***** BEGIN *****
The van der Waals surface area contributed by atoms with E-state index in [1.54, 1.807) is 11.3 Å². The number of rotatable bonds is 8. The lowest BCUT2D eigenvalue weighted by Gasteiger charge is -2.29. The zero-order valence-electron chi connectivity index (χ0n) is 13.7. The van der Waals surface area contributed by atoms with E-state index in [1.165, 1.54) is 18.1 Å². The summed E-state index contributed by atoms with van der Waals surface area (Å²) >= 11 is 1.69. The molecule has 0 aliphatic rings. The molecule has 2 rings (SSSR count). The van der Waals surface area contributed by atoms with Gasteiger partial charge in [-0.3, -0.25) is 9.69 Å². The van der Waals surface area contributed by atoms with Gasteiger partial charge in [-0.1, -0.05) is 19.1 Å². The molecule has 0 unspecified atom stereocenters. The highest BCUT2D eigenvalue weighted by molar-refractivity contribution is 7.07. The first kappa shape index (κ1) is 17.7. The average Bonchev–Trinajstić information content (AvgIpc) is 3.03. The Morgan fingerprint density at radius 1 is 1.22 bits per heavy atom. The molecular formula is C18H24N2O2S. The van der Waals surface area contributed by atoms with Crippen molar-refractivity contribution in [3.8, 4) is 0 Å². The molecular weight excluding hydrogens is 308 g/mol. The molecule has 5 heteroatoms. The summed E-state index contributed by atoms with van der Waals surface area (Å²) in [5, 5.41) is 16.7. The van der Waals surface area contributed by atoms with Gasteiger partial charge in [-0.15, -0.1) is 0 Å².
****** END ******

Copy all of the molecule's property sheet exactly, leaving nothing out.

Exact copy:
The van der Waals surface area contributed by atoms with E-state index in [1.54, 1.807) is 11.3 Å². The number of rotatable bonds is 8. The lowest BCUT2D eigenvalue weighted by Gasteiger charge is -2.29. The zero-order valence-electron chi connectivity index (χ0n) is 13.7. The van der Waals surface area contributed by atoms with E-state index in [1.165, 1.54) is 18.1 Å². The summed E-state index contributed by atoms with van der Waals surface area (Å²) >= 11 is 1.69. The molecule has 0 aliphatic rings. The molecule has 2 rings (SSSR count). The van der Waals surface area contributed by atoms with Gasteiger partial charge in [-0.3, -0.25) is 9.69 Å². The van der Waals surface area contributed by atoms with Gasteiger partial charge in [-0.1, -0.05) is 19.1 Å². The molecule has 0 unspecified atom stereocenters. The highest BCUT2D eigenvalue weighted by molar-refractivity contribution is 7.07. The first kappa shape index (κ1) is 17.7. The average Bonchev–Trinajstić information content (AvgIpc) is 3.03. The Morgan fingerprint density at radius 1 is 1.22 bits per heavy atom. The molecular formula is C18H24N2O2S. The van der Waals surface area contributed by atoms with Crippen molar-refractivity contribution in [3.8, 4) is 0 Å². The molecular weight excluding hydrogens is 308 g/mol. The molecule has 5 heteroatoms. The summed E-state index contributed by atoms with van der Waals surface area (Å²) in [5, 5.41) is 16.7. The van der Waals surface area contributed by atoms with Gasteiger partial charge in [-0.15, -0.1) is 0 Å².